from the United States District Court for the District of
Delaware in No. l:15-cv-00789-RGA, Judge Richard G. Andrews.
Richard Charles Weinblatt, Stamoulis & Weinblatt LLC,
Wilmington, DE, argued for plain tiff-appellant. Also
represented by STAMATIOS Stamoulis.
Maximilian A. Grant, Latham & Watkins LLP, Washington,
DC, argued for defendant-appellee. Also represented by
GABRIEL BELL; RICHARD GREGORY FRENKEL, Menlo Park, CA.
O'Malley, Hughes, and Stoll, Circuit Judges.
Memory, LLC appeals the district court's dismissal of its
patent infringement complaint against NVIDIA Corporation. The
district court held that Visual Memory's U.S. Patent No.
5, 953, 740 is drawn to patent-ineligible subject matter, and
therefore its complaint failed to state a claim under Federal
Rule of Civil Procedure 12(b)(6). We conclude instead that
the '740 patent claims an improvement to computer memory
systems and is not directed to an abstract idea. Accordingly,
we reverse the district court and remand for further
'740 patent teaches that computer systems frequently use
a three-tiered memory hierarchy to enhance performance. The
three tiers include: 1) a low-cost, low-speed memory, such as
a magnetic disk, for bulk storage of data; 2) a medium-speed
memory that serves as the main memory; and 3) an expensive,
high-speed memory that acts as a processor cache memory.
'740 patent col. 111. 54-64. Because the cache memory is
the most expensive, it is typically smaller than the main
memory and cannot always store all the data required by the
processor. The memory hierarchy alleviates the limitations
imposed by the cache's size because it allows code and
non-code data to be transferred from the main memory to
the cache during operation to ensure that the currently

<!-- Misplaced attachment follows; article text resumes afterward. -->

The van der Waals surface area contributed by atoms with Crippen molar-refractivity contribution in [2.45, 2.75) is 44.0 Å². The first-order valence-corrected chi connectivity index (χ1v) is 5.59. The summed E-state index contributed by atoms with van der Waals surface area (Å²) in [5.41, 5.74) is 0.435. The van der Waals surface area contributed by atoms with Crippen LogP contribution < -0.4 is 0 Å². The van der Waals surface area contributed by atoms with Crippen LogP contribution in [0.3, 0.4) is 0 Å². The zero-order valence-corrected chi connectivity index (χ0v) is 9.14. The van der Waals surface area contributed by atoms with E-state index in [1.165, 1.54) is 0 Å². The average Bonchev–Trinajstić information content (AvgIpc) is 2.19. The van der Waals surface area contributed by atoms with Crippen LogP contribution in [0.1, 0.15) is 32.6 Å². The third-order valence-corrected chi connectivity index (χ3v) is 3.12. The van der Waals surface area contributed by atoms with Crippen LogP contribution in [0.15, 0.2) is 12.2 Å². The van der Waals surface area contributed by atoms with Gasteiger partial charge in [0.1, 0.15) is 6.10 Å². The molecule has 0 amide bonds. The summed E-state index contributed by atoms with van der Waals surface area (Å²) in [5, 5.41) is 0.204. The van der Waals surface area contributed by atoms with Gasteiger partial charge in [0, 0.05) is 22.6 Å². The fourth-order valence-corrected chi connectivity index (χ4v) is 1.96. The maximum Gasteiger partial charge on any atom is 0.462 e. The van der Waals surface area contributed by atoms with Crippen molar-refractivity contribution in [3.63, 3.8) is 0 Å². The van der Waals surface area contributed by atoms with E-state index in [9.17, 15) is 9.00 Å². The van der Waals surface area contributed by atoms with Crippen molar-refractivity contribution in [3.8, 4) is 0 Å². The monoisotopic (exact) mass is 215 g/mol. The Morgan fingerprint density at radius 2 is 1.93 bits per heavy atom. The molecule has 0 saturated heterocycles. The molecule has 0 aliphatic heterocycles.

executing program has quick access to the required data.
Replacement algorithms determine which data should be
transferred from the main memory to the cache and which data
in the cache should be replaced. As a result, the code and
non-code data to be executed by the processor are continually
grouped into the cache, thereby facilitating rapid access for
the currently executing program.
prior art memory systems lacked versatility because they were
designed and optimized based on the specific type of
processor selected for use in that system. Designing a
different memory system for every processor type is
expensive, and substituting any other type of processor into
the system would decrease its efficiency. Memory systems
could be designed to operate with multiple types of
processors, but the design tradeoffs often diminished the
performance of one or all of the computers.
'740 patent purports to overcome these deficiencies by
creating a memory system with programmable operational
characteristics that can be tailored for use with multiple
different processors without the accompanying reduction in
performance. It discloses a main memory 12 and three separate
caches: internal cache 16, pre-fetch cache 18, and write
buffer cache 20. Id. at col. 3 11. 34-53. A